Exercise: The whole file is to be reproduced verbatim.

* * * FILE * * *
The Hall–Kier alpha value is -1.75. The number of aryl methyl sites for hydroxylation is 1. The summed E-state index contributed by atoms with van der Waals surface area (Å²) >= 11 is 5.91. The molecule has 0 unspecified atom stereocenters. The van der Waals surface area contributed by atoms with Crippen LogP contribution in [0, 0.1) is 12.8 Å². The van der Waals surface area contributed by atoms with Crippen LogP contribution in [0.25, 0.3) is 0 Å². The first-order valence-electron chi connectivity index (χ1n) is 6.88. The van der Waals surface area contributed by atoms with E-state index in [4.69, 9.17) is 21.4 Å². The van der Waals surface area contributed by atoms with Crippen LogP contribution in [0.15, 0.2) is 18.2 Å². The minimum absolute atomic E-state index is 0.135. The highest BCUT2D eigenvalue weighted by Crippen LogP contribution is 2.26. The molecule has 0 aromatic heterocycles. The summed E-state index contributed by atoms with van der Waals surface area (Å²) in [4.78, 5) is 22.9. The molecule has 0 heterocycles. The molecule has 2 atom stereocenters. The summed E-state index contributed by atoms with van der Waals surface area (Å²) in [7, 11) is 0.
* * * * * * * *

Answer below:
The Hall–Kier alpha value is -1.75. The number of aryl methyl sites for hydroxylation is 1. The summed E-state index contributed by atoms with van der Waals surface area (Å²) >= 11 is 5.91. The molecule has 0 unspecified atom stereocenters. The van der Waals surface area contributed by atoms with Crippen LogP contribution in [0, 0.1) is 12.8 Å². The van der Waals surface area contributed by atoms with Crippen LogP contribution in [0.25, 0.3) is 0 Å². The first-order valence-electron chi connectivity index (χ1n) is 6.88. The van der Waals surface area contributed by atoms with E-state index in [4.69, 9.17) is 21.4 Å². The van der Waals surface area contributed by atoms with Crippen LogP contribution in [0.15, 0.2) is 18.2 Å². The minimum absolute atomic E-state index is 0.135. The highest BCUT2D eigenvalue weighted by Crippen LogP contribution is 2.26. The molecule has 0 aromatic heterocycles. The summed E-state index contributed by atoms with van der Waals surface area (Å²) in [4.78, 5) is 22.9. The molecule has 0 heterocycles. The molecule has 2 atom stereocenters. The summed E-state index contributed by atoms with van der Waals surface area (Å²) in [7, 11) is 0.